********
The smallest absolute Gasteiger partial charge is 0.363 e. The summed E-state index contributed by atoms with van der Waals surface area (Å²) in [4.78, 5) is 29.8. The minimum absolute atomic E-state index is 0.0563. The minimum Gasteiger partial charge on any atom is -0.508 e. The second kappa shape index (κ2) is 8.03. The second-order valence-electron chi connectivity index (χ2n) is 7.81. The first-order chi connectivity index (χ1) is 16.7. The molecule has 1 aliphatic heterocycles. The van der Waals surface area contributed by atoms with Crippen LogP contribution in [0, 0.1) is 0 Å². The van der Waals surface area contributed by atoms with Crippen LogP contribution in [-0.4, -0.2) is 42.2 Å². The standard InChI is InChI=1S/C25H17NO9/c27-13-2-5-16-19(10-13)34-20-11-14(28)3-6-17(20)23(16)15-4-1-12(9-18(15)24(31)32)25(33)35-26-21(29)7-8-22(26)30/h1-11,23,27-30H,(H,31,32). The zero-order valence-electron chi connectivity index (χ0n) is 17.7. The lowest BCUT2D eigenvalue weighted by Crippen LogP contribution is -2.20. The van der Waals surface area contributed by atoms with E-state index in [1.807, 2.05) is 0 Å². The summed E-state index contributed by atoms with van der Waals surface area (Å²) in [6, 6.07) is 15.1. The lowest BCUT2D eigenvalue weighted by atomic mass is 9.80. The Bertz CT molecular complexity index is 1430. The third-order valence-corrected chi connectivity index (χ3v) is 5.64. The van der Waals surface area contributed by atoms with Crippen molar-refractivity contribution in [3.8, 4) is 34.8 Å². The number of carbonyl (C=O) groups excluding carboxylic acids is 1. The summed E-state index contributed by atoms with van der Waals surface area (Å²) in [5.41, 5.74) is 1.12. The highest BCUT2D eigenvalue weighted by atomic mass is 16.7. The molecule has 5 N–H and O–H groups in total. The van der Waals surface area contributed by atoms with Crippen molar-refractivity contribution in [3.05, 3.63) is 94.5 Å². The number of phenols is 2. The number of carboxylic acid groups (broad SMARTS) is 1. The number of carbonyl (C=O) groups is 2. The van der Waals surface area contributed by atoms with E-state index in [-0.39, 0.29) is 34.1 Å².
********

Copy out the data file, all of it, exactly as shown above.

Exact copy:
The smallest absolute Gasteiger partial charge is 0.363 e. The summed E-state index contributed by atoms with van der Waals surface area (Å²) in [4.78, 5) is 29.8. The minimum absolute atomic E-state index is 0.0563. The minimum Gasteiger partial charge on any atom is -0.508 e. The second kappa shape index (κ2) is 8.03. The second-order valence-electron chi connectivity index (χ2n) is 7.81. The first-order chi connectivity index (χ1) is 16.7. The molecule has 1 aliphatic heterocycles. The van der Waals surface area contributed by atoms with Crippen LogP contribution in [0, 0.1) is 0 Å². The van der Waals surface area contributed by atoms with Crippen LogP contribution in [-0.4, -0.2) is 42.2 Å². The standard InChI is InChI=1S/C25H17NO9/c27-13-2-5-16-19(10-13)34-20-11-14(28)3-6-17(20)23(16)15-4-1-12(9-18(15)24(31)32)25(33)35-26-21(29)7-8-22(26)30/h1-11,23,27-30H,(H,31,32). The zero-order valence-electron chi connectivity index (χ0n) is 17.7. The lowest BCUT2D eigenvalue weighted by Crippen LogP contribution is -2.20. The van der Waals surface area contributed by atoms with E-state index in [1.807, 2.05) is 0 Å². The summed E-state index contributed by atoms with van der Waals surface area (Å²) in [6, 6.07) is 15.1. The lowest BCUT2D eigenvalue weighted by atomic mass is 9.80. The Bertz CT molecular complexity index is 1430. The third-order valence-corrected chi connectivity index (χ3v) is 5.64. The van der Waals surface area contributed by atoms with Crippen molar-refractivity contribution in [3.8, 4) is 34.8 Å². The number of carbonyl (C=O) groups excluding carboxylic acids is 1. The summed E-state index contributed by atoms with van der Waals surface area (Å²) in [5.41, 5.74) is 1.12. The highest BCUT2D eigenvalue weighted by atomic mass is 16.7. The molecule has 5 N–H and O–H groups in total. The van der Waals surface area contributed by atoms with Crippen molar-refractivity contribution in [3.05, 3.63) is 94.5 Å². The number of phenols is 2. The number of carboxylic acid groups (broad SMARTS) is 1. The number of carbonyl (C=O) groups is 2. The van der Waals surface area contributed by atoms with E-state index in [-0.39, 0.29) is 34.1 Å².